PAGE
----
October 1943 Revised – Invasion Corsica
Historical – MUD, Germans fall back to the Gustav line & Allies slowly get to Naples and Foggia
The Brits, this time, land in southern Corsica (1003 & 1103). Nearly 2 divisions of paras descend on an unsupported German regiment in 1004 trying to overrun it, but only the tiny Italian-American battalion lands undisrupted. All 5 Task Forces and the last call-up of the Carrier Group heavily support the invasion. The northern Regiamarina intercepts but the Albacore fails to spot the ships sailing right under its nose! The Roma sinks an HQ (of course) and several regiments & marine brigades. Heavy air support and NGS help the Brits get ashore – though the Mulligan chip changes hands again when a ‘AS’ comes up on 4:1(-1) with a 90% chance of rolling up to 5:1 – Sod’s Law! At least the port of Bonifacio falls intact.
As mentioned elsewhere, 108pts of GIs storm Mt Etna (18pts) in a bloody assault (EX) and the bombers leave no airbase or port access in Corsica.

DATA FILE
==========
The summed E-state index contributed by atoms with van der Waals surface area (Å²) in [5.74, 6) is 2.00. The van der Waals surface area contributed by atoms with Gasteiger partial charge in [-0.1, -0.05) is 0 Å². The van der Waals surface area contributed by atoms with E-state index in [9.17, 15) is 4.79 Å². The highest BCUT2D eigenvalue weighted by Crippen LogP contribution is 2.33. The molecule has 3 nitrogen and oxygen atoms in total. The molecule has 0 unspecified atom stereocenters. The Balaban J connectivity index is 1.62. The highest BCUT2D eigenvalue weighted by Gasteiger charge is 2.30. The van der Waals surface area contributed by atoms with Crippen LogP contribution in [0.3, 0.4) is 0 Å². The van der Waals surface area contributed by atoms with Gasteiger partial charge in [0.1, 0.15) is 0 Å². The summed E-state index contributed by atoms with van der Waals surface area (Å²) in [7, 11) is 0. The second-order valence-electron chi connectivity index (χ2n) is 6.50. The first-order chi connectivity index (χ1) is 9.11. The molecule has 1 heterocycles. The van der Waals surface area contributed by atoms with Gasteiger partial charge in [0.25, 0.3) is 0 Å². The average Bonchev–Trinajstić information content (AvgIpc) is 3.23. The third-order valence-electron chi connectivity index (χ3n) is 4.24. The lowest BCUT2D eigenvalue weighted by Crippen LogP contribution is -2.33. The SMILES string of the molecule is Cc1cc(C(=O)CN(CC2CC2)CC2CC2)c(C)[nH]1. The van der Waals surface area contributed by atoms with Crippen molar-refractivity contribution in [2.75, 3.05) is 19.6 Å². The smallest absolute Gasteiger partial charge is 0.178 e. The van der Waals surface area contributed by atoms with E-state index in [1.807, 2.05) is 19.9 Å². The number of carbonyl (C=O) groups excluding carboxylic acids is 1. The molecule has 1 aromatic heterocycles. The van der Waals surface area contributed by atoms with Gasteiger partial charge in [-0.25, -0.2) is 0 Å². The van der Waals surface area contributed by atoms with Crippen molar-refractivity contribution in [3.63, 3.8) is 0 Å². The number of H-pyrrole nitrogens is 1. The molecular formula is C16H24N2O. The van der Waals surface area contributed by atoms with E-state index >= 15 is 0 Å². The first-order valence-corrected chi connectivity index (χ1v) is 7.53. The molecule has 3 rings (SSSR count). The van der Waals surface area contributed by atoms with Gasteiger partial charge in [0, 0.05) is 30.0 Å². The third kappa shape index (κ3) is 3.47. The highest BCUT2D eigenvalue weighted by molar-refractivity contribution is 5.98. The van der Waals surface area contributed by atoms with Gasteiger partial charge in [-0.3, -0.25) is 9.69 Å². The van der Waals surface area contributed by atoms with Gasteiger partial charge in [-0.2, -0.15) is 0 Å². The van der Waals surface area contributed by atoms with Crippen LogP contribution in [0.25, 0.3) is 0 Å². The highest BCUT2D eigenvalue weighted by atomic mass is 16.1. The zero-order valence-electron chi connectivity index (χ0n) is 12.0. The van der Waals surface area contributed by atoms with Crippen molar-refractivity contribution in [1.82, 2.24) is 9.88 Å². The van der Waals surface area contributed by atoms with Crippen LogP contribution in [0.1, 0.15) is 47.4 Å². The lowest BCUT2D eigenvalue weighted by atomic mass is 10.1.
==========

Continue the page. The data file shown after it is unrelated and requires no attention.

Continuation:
Mud does NOT roll up as hoped in the ‘D Zone’ – which is a major headache with a panzer division sitting on Corsica, suddenly a -3 modifier in the rough yawns out to +2. The night bombers saturate Bonifacio, but the Mosquitoes and abysmal Axis dice means that not a single hit is scored. This is important, because when the para stack (26pts) is attacked by the panzers (and half the LW bomber force) out of Ajaccio at 3:2 (+2) and takes an exchange, they aren’t isolated – phew, THAT was close- uurrrgggghhh!!
However, the remainder of the Axis bomber fleet takes out Bonifacio later in the turn leaving the Corsican landing unsupplied. The Brits land the Indian 4th and British 52nd Mountain divisions, with the HQs that weren’t able to land last turn. Both sides’ bomber fleets take a pounding this turn – the Axis anti-shipping force is wiped out, and the Allied port bombers are blown out the sky by 190’s (finally loaded with ammo). A 5:1 (-2) forces an Italian division out of 1002 leaving the Brits occupying the 10xx hexrow. A massive airlift brings in enough tea for the boys on their 1-capacity cricket pitch, just in time for the quadrangular tournament between the English, the Indians, South African pilots and West Indian construction engineers. The Canadians look on, bemused